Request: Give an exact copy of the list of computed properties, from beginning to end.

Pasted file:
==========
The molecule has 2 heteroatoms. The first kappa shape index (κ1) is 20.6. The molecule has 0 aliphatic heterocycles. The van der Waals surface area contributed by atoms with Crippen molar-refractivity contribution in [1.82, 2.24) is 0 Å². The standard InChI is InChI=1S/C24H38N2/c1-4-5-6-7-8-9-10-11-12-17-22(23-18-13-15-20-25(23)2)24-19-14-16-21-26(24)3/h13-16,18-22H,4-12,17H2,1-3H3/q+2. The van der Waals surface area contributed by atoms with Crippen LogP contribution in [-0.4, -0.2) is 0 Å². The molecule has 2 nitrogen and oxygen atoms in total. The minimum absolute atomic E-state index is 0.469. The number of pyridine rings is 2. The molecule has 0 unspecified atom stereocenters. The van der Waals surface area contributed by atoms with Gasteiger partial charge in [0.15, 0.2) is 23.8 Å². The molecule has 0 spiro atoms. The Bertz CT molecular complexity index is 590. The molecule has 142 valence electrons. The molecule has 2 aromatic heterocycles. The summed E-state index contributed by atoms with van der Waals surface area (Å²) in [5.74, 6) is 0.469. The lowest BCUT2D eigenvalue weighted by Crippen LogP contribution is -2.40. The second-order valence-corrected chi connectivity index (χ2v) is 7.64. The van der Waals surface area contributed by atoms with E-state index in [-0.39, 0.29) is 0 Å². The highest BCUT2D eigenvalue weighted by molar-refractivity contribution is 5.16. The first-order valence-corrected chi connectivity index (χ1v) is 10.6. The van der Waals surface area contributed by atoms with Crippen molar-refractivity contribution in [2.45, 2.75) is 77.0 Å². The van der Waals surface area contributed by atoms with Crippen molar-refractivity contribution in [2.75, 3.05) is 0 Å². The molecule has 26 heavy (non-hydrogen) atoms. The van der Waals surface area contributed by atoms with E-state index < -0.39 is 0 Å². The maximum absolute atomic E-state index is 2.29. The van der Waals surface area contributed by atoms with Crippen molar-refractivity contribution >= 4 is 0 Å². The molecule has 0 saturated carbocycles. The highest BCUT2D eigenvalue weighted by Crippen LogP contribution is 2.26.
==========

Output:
The molecule has 2 heteroatoms. The first kappa shape index (κ1) is 20.6. The molecule has 0 aliphatic heterocycles. The van der Waals surface area contributed by atoms with Crippen molar-refractivity contribution in [1.82, 2.24) is 0 Å². The standard InChI is InChI=1S/C24H38N2/c1-4-5-6-7-8-9-10-11-12-17-22(23-18-13-15-20-25(23)2)24-19-14-16-21-26(24)3/h13-16,18-22H,4-12,17H2,1-3H3/q+2. The van der Waals surface area contributed by atoms with Crippen LogP contribution in [-0.4, -0.2) is 0 Å². The molecule has 2 nitrogen and oxygen atoms in total. The minimum absolute atomic E-state index is 0.469. The number of pyridine rings is 2. The molecule has 0 unspecified atom stereocenters. The van der Waals surface area contributed by atoms with Gasteiger partial charge in [0.15, 0.2) is 23.8 Å². The molecule has 0 spiro atoms. The Bertz CT molecular complexity index is 590. The molecule has 142 valence electrons. The molecule has 2 aromatic heterocycles. The summed E-state index contributed by atoms with van der Waals surface area (Å²) in [5.74, 6) is 0.469. The lowest BCUT2D eigenvalue weighted by Crippen LogP contribution is -2.40. The second-order valence-corrected chi connectivity index (χ2v) is 7.64. The van der Waals surface area contributed by atoms with E-state index in [-0.39, 0.29) is 0 Å². The highest BCUT2D eigenvalue weighted by molar-refractivity contribution is 5.16. The first-order valence-corrected chi connectivity index (χ1v) is 10.6. The van der Waals surface area contributed by atoms with Crippen molar-refractivity contribution in [2.45, 2.75) is 77.0 Å². The van der Waals surface area contributed by atoms with Crippen molar-refractivity contribution in [2.75, 3.05) is 0 Å². The molecule has 26 heavy (non-hydrogen) atoms. The van der Waals surface area contributed by atoms with E-state index < -0.39 is 0 Å². The maximum absolute atomic E-state index is 2.29. The van der Waals surface area contributed by atoms with Crippen molar-refractivity contribution >= 4 is 0 Å². The molecule has 0 saturated carbocycles. The highest BCUT2D eigenvalue weighted by Crippen LogP contribution is 2.26.